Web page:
Spring Company v. KnowltonAnnotate this Case
103 U.S. 49 (1880)
U.S. Supreme Court
Spring Company v. Knowlton, 103 U.S. 49 (1880)
Spring Company v. Knowlton
103 U.S. 49
1. A party to a contract the making of which, although prohibited by law, is not malum in se, may, while it remains executory, rescind it and recover money by him advanced thereon to the other party who had performed no part thereof.
2. The trustees of A., a corporation which was organized under the Act of New York of Feb. 17, 1848, for the formation of corporations for manufacturing purposes and acts amendatory thereof, passed a resolution increasing its capital stock, which was $1,000,000, by the addition of $200,000, allowing each stockholder to take one share of the new stock for every five shares of the original stock which he held, and providing that on his paying in installments $80 on each share of $100, a certificate as for full-paid stock should be issued to him by the company, and on his failure to pay an installment of $20 per share on or before a specified date his claim to the new stock should be forfeited, and such forfeited shares divided ratably among the other stockholders who had paid that installment. A subscription agreement binding the subscribers thereto to take stock and pay $80 per share in installments as they should be called for by the company, and, on failure to pay any installment, to submit to the forfeiture of all sums
theretofore paid, was prepared and signed by B., who, being teen a trustee of A. and its vice-president, was an active promoter of the scheme for the increase of the stock. He paid but one installment of twenty percent on his new stock, and the latter was, by a resolution of the company, declared to be forfeited. The capital stock of the company was afterwards reduced to its original amount, and, to refund the payments made on the new stock withdrawn, bonds were issued. None of them was tendered to or demanded by B. On A.'s refusing to pay him the amount of that installment, he brought suit therefor. Held that he was entitled to recover.
This suit was brought in 1869 by Dexter A. Knowlton, a citizen of Illinois, against The Congress and Empire Spring Company in the supreme court of the State of New York to recover the sum of $13,980, with interest from Feb. 20, 1866. In 1876, he died, and the suit was revived and continued by the administrators of his estate. They are citizens of Illinois, and on their application, the suit was, March 20, 1877, removed to the circuit court of the United States. The parties, by written stipulation, waived a jury. The court tried the case, and found the facts to be substantially as follows:
The Congress and Empire Spring Company is a corporation organized under the statute of the State of the State of New York of Feb. 17, 1848, authorizing the formation of corporations for manufacturing, mining, mechanical, or chemical purposes, and subsequent acts amendatory thereof. Its capital stock was $1,000,000, divided into ten thousand shares of $100 each, issued in payment of property purchased by the trustees of the corporation for its use.
The mode by which such a corporation might increase its capital stock is prescribed by secs. 21 and 22 of chapter 40 of the laws of 1848.
Sec. 21 prescribes how the notice of a meeting of the stockholders to consider the proposition to increase the capital stock shall be given, and what vote of the stockholders shall be necessary to carry the proposition.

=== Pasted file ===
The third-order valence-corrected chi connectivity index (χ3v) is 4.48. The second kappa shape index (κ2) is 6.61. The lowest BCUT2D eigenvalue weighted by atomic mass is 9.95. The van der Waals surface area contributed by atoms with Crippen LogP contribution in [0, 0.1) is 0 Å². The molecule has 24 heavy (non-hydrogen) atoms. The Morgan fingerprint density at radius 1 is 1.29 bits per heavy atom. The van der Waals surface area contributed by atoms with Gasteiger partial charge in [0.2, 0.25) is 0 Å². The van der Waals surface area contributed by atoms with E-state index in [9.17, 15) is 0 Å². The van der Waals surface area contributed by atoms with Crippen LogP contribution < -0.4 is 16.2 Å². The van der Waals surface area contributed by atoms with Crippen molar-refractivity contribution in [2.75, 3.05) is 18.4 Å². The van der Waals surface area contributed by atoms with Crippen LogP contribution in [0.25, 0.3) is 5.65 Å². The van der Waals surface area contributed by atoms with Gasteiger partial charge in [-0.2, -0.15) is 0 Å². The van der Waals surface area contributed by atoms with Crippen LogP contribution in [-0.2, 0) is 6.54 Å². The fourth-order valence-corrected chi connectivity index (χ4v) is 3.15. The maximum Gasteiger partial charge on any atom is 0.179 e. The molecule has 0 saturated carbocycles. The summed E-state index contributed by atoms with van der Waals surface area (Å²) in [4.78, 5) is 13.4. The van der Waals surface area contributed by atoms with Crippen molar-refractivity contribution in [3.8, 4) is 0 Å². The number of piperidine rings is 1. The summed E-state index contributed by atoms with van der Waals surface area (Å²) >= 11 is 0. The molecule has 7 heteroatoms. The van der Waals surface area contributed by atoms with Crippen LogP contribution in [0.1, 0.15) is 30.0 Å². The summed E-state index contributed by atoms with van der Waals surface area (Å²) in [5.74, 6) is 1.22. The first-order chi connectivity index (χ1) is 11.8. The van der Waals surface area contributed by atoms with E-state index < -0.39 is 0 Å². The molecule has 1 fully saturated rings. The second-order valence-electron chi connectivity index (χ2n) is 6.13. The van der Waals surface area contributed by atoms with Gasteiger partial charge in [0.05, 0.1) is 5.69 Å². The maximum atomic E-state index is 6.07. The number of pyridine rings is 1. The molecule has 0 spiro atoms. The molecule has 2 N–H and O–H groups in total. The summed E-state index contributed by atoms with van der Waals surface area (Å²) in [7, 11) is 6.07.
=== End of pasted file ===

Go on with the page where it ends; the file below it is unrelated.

Sec. 22 prescribes how the meeting of the stockholders, called under sec. 21, shall be organized and declares that if a sufficient number of votes has been given in favor of increasing the amount of capital stock,
"a certificate of the proceedings,
showing a compliance with the provisions of this act, the amount of capital actually paid in, . . . the whole amount of debts and liabilities of the company, and the amount to which the capital shall be increased, . . . shall be made out, signed, and verified by the affidavit of the chairman and countersigned by the secretary, and such certificate shall be acknowledged by the chairman and filed, as required by the first section of this act; and when so filed, the capital stock of such corporation shall be increased . . . to the amount specified in such certificate, . . . and the company shall be entitled to the privileges and provisions, and subject to the liabilities, of this act, as the case may be."
The corporation passed a resolution Jan. 11, 1866, to increase its capital stock by the addition thereto of $200,000 for the purpose of building a glass factory for the manufacture of bottles and providing a working capital. It also resolved that the books of the company should be opened for subscriptions to the additional stock, and that each stockholder should be allowed to take one share of the new for every five shares he held of the original stock, and that when he had paid $80 on each share the company should issue to him a certificate as for full-paid stock.
At a meeting of the board of trustees of the corporation held Feb. 8, 1866, a dividend of four percent on the original stock was declared, payable Feb. 20, and it was resolved that a call of twenty percent on the new stock should be made, payable on the latter date; that the books of the company should be at once opened for subscriptions to the new stock; that each stockholder should have the privilege of taking one share of the new for every five shares of the old stock held by him, and that on failure of any stockholder to pay, on or before that date, $20 on each share of the new stock taken by him, all his claim to such new stock should be forfeited and the same divided ratably among the stockholders who had paid the installment of $20 per share.
In pursuance of the resolutions, the trustees immediately issued a stock subscription agreement by which the subscribers stipulated to take the number of shares set opposite their names and to pay for each share $80, in installments, as called